Kai Riemer, University of Sydney and Sandra Peter, University of Sydney
“Tik-a-Tok-a-Who?”, was Adele’s response to her management’s suggestion to promote her music to younger audiences on Tiktok, the video-sharing platform owned by Chinese company ByteDance.
“If everyone’s making music for the TikTok, who’s making music for my generation?”, she asked.
Adele might resist, but the platform has nonetheless been popularising and promoting her song Easy on me, with creators using it in almost one million videos in the first month after its release, making it viral on the app alone.
That’s because creator culture on TikTok is changing the way hits are made, how music is promoted, and how the world discovers music, even for those artists who choose not to engage with it.
TikTok makes hits
In early 2019, an unknown 19-year-old college drop-out from Atlanta, Georgia, made headlines around the world.
Living at his sister’s house and feeling bit lonely, in December 2018 he had bought a simple beat for US $30, recorded a song, half country and half rap, and posted it on Soundcloud and social media. The artist made news because Billboard magazine had removed the song from its country charts, after it took off in popularity, entering both the country and general Hot 100 charts.
The artist’s name was Lil Nas X and the song Old Town Road, which has since become the most successful song of all time, the first ever song to reach 15 times platinum. Much of this success can be credited to the song becoming an early TikTok “meme”, picked up by millions of users.
Old Town Road has become the origin story for a remarkable series of viral musical successes on TikTok. In each case artists have shot to popularity, because their songs were used by millions of TikTok users in their videos.
Virality on TikTok is powerful yet unpredictable. Some of 2021’s biggest global hits gained little traction when they were initially released to small audiences. Africa’s most successful pop song ever, CKay’s Love, Nwantiti, was released in 2019, but shot to fame only in 2021 and has now been used in more than 7 million TikTok videos.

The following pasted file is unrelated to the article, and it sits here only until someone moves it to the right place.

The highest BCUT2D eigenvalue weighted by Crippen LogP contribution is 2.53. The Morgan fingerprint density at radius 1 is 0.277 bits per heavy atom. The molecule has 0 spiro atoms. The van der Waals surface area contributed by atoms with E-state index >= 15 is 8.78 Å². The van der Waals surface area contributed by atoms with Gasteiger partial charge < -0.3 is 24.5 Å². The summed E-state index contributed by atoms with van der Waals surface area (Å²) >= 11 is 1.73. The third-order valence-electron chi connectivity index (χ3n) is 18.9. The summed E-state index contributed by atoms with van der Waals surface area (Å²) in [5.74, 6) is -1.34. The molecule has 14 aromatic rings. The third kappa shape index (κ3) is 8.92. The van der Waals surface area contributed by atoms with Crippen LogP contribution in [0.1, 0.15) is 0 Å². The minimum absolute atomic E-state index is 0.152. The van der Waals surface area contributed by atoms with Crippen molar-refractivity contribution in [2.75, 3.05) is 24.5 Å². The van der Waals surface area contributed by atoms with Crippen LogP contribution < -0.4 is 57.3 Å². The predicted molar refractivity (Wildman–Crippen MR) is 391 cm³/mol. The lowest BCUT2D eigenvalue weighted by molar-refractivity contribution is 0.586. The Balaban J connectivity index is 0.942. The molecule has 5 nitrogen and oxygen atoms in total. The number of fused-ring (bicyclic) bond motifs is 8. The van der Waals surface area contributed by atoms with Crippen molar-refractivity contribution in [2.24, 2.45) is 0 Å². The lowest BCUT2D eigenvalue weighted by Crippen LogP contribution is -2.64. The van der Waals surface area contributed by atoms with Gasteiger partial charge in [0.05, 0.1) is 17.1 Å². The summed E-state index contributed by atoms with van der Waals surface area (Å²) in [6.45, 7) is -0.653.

Similarly, Australia’s Masked Wolf found himself in the spotlight in 2021, making Barrack Obama’s summer playlist and having been nominated for five ARIA awards. While his song Astronaut in the Ocean became a global hit more than a year into the COVID-19 pandemic, it was released two years prior by a small Australian label. It has since been used in more than 18 million TikTok videos.
And while many artists, like Lil Nas X, create for virality on TikTok, others go viral even when unaware of the platform. We spoke to Masked Wolf who admitted: "I never made Astro to be on TikTok. I didn’t even know what TikTok was when I released Astronaut."
But it is not just new songs. Old songs are making remarkable comebacks with entirely new audiences. When a man named Nathan Apodaca went viral after he posted a video of himself gliding down a highway on his long board, casually drinking cranberry juice from a bottle, he was lip-syncing to Dreams, the 1977 Fleetwood Mac hit. Dreams was subsequently used by millions of TikTok creators and re-entered the Billboard Hot 100 more than 40 years after its original release.
How it works
Videos created on the TikTok app are short. Most videos are less than 15 seconds long (though videos of up to 60 seconds are possible). Music plays a big part in these videos, many show dance moves or lip syncing, though there are others where users talk, even giving financial advice. When users create their videos, they will usually choose a song and select a short clip, often the catchiest bits of a song, like the chorus or beat drop.